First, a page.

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Valley Stream youth football founder R. Hawkey dies

Robert Hawkey, who helped found Valley Stream Green Hornets football in 1950 and was a head coach and mentor to generations of youth athletes, died on Dec. 19 of a heart attack.

He was 79.

"When you are in Valley Stream and you say Bob Hawkey, everybody thinks Green Hornets football," said his son Bobby Hawkey Jr., 43. "That was what he was all about."

Hawkey was born in Valley Stream in 1930 and graduated from Valley Stream Central High, where he played running back and kicker on the football team.

After high school, his son said, Hawkey became a stock exchange runner on Wall Street and at age 28 was named a partner at E.F. Hutton & Co., where he would end his career as a director and senior vice president.

Wanting to offer the community a youth football option, and being a passionate fan of the game, Hawkey and some friends created the Green Hornets, named after the fictional crime-fighter.

His son estimates that during Hawkey's nearly 60 years of coaching, the Hornets' varsity team won more than 500 games and 30 championships.

Those who passed through the program include a roster of area high school coaches, including Stephen Boyd, who played professional football for the Detroit Lions and now coaches at Chaminade High School in Mineola, and Tom Pugh, who coaches at Holy Cross High School in Flushing.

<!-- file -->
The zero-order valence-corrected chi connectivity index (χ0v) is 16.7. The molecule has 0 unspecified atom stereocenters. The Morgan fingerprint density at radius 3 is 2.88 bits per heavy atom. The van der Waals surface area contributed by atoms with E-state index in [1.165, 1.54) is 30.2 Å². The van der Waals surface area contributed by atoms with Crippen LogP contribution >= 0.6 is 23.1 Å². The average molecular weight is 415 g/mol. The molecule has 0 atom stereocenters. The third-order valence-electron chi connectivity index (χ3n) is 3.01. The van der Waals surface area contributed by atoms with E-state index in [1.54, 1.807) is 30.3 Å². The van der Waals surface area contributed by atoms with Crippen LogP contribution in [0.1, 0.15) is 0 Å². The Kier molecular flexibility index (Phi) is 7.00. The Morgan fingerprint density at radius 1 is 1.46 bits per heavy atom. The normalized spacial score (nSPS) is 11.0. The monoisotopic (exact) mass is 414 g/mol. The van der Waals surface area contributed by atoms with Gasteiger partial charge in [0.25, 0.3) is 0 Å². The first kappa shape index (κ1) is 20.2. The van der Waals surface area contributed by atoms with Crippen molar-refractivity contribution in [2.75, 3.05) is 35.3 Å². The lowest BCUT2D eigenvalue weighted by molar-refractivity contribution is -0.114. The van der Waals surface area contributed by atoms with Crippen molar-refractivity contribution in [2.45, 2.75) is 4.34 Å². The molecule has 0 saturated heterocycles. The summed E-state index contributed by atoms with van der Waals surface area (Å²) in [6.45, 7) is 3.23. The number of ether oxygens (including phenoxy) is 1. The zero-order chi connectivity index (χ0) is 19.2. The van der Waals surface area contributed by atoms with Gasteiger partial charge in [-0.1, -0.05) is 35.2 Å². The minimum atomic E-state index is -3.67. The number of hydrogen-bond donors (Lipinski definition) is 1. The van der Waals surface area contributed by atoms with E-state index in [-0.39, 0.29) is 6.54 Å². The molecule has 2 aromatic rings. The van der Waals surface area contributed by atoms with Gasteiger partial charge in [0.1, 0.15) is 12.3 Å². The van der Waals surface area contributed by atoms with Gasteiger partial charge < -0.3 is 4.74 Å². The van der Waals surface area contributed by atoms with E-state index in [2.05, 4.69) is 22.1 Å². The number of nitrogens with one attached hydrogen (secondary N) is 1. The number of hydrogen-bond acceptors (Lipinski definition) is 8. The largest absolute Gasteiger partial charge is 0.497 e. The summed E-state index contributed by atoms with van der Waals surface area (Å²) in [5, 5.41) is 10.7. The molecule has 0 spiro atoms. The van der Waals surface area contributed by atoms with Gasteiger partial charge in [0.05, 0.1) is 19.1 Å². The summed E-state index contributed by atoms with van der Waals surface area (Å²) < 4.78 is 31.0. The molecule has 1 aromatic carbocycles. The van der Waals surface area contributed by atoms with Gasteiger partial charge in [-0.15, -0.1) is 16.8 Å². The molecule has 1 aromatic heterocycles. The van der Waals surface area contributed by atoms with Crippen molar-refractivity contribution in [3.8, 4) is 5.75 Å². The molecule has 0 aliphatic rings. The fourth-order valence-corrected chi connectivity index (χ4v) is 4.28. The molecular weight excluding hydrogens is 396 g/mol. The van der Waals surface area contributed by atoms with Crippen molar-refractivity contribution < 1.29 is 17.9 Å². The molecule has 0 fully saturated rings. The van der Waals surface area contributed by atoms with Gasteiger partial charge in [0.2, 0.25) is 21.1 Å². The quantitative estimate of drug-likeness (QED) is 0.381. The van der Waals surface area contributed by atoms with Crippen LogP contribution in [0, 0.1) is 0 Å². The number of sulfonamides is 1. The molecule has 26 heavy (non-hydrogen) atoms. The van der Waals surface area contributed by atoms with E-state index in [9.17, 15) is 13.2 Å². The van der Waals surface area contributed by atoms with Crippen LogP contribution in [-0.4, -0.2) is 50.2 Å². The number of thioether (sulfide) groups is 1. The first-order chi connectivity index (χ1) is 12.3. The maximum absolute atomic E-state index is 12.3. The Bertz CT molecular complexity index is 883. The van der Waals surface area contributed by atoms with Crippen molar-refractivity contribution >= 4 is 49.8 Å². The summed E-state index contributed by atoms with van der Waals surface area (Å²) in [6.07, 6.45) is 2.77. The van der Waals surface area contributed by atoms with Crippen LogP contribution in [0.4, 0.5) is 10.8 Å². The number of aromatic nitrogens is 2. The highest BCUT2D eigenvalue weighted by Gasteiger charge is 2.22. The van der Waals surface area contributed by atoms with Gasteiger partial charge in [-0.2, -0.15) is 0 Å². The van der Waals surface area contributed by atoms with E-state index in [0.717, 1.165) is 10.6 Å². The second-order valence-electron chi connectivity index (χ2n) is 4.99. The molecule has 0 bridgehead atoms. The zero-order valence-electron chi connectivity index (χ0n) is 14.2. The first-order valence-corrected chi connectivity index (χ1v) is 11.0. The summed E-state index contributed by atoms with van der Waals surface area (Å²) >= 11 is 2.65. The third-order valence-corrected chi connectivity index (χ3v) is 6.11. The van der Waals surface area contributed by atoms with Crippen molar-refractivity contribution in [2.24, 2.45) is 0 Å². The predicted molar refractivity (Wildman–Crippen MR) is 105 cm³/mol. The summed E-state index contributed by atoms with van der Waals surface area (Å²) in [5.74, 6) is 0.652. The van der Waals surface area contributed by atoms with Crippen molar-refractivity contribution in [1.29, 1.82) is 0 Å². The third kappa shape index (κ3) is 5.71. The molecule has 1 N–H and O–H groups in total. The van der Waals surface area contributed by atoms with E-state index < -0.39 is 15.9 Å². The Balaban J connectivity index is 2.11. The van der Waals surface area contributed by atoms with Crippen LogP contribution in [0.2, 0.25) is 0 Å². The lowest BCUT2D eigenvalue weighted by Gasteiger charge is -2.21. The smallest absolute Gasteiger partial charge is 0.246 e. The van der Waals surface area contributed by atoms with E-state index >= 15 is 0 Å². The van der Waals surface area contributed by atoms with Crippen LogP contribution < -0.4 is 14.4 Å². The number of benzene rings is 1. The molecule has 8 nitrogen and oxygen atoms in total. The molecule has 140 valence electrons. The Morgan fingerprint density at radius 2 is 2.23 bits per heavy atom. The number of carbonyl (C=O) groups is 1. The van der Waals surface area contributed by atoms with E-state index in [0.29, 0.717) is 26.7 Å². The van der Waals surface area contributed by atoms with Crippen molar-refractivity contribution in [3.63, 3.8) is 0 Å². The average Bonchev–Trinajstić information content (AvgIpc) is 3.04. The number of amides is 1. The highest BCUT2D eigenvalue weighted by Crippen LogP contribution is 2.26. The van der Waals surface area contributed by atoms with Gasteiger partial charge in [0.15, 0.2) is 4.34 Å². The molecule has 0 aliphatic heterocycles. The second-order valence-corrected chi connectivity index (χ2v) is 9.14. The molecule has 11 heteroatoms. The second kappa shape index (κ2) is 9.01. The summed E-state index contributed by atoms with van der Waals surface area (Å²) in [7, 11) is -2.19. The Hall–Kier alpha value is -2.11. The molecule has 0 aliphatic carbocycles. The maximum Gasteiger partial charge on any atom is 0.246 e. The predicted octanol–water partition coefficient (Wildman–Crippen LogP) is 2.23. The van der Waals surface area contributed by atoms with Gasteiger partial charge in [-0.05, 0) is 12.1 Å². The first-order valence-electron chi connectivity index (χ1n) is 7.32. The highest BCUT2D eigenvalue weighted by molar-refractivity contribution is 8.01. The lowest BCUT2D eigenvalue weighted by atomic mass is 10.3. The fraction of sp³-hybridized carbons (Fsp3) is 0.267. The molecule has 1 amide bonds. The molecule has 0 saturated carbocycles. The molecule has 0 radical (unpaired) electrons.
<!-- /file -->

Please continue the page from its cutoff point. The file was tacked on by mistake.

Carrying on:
For many, Bobby Hawkey said, his father was the epitome of a football coach: tough but principled.

"He would always play to win," said Bobby, who played under and then coached with his father. "But if he was ahead, he would never run up the score. He wanted the other team to have a good day, too."

Sharon Daly said she has been a Green Hornet since the 1970s, when she was a cheerleader. Her brothers played for Hawkey and her daughter followed in her footsteps as a cheerleader.

Daly, 53, said every year as the football season approached, Hawkey would become invigorated.

"In August, he just lit up like a candle," Daly said. "Other than his family, he lived for football season."

Daly said this season some 300 young people, ages 5 to 14, were Green Hornet players or cheerleaders.

In addition to his son Bobby, Hawkey is survived by his wife, Audrey, of Valley Stream, and four daughters: Elizabeth Chamberlain, of Seaford, Jeanne Plumer, of Lido Beach, Christine Pizzoli, of Livingston, N.J., and Susan Teichmann, of Wellington, Fla.

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